A second type of multi-tasking ability is required when two types of information must be processed or carried out simultaneously. An example of the latter category is drawing a circle with one hand while drawing a straight line with the other hand. While humans have no difficulty carrying out each of these tasks individually, drawing a circle with one hand and drawing a straight line with the other simultaneously is nearly impossible (the circle becomes more of an ellipse and the line more of a circle, Franz et al. 1991). Another example is the requirement to process different types of sensory information at the same time (Pashler 1984), such as different auditory streams on different ears (Broadbent 1952). While humans frequently are asked to do such tasks in the psychological laboratory, humans seem to try to avoid these situations in real life, unless they are highly trained (e.g., playing piano, with the left and right hands playing different notes, or having a conversation while driving a car). Arguably, we are not good at doing multiple tasks simultaneously (except when well trained), and that probably explains why this type of multi-tasking is less common than the type in which we serially alternate between two tasks (Burgess 2000). It is because of this that we focus on the first type of multi-tasking in this study. Also, it is important to note that the two types of multi-tasking described above are two extreme examples on a continuum of multi-tasking scenarios.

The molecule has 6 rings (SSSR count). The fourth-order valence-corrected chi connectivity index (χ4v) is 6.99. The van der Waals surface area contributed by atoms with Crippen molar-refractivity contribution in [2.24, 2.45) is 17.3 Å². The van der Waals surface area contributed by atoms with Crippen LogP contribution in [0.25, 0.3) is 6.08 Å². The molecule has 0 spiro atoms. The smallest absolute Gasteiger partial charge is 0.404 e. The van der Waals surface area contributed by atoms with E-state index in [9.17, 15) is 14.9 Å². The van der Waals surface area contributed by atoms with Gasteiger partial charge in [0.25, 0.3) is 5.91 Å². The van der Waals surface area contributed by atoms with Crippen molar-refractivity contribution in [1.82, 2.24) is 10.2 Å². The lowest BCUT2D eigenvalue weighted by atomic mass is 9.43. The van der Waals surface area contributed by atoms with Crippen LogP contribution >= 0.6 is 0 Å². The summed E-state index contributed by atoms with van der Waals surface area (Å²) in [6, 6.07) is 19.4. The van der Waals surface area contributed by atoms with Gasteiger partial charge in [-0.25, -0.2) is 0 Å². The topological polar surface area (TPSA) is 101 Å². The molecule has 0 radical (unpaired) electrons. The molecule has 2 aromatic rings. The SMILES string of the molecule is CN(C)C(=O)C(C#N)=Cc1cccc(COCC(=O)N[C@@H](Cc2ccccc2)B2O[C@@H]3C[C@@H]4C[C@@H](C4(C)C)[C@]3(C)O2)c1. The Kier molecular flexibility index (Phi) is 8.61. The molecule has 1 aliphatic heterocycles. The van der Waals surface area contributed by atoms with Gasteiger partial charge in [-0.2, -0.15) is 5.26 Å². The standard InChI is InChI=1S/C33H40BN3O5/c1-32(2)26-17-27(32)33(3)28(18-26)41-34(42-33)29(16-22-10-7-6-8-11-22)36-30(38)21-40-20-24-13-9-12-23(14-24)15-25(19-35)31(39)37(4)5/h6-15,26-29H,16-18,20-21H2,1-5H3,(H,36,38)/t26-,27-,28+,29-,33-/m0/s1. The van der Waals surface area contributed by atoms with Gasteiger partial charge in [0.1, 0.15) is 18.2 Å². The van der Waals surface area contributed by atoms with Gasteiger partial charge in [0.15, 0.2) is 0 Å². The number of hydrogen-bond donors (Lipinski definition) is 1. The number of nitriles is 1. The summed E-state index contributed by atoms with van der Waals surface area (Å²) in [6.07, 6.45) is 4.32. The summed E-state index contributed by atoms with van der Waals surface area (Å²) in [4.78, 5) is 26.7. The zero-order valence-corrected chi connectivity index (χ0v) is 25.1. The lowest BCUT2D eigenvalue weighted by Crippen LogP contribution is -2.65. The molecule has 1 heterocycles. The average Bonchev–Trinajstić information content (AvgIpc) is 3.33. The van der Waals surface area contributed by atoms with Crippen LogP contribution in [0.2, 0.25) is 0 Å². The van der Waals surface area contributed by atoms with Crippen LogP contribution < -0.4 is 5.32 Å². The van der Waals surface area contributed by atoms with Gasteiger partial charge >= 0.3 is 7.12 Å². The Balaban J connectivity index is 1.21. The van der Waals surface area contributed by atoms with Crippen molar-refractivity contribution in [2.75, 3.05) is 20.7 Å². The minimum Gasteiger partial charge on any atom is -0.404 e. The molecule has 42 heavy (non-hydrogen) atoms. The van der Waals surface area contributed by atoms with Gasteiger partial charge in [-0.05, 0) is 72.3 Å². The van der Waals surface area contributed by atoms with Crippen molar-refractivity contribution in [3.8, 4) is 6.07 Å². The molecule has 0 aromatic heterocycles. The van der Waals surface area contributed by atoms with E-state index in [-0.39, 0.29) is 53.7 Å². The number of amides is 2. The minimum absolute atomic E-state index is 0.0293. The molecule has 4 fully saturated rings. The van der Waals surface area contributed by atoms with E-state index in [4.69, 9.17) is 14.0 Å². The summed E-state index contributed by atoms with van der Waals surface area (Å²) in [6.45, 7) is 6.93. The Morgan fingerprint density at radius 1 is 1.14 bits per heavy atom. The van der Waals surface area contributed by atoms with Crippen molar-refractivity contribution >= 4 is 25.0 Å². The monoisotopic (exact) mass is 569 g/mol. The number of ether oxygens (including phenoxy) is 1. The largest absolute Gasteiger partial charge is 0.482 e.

Cognitive scientists and psychiatrists have postulated a special set of cognitive functions that help with the coordination of multiple thought processes, which include the skills necessary for multi-tasking, namely "executive functions" (Royall et al. 2002): task planning, postponing tasks depending on urgency and needs (i.e., scheduling), and ignoring task-irrelevant information (also known as "inhibition"). Healthy adults can reasonably well interleave two novel tasks rapidly (Vandierendonck et al. 2010). The involved (human) brain areas necessary for multi-tasking have been investigated and we can at the very least make a reasonable estimate of which are involved (Burgess et al. 2000). Among primates, humans seem to have a unique way of dealing with task switching (Stoet and Snyder 2003), which we hypothesize reflects an evolutionary unique solution for dealing with the advantages and disadvantages of multi-tasking (Stoet and Snyder 2012). The specific contributions of individual brain areas to executive control skills in humans have been linked to a number of mental disorders, in particular schizophrenia (Evans et al. 1997; Kravariti et al. 2005; Royall et al. 2002; Semkovska et al. 2004; Dibben et al. 2009; Hill et al. 2004; Laws 1999).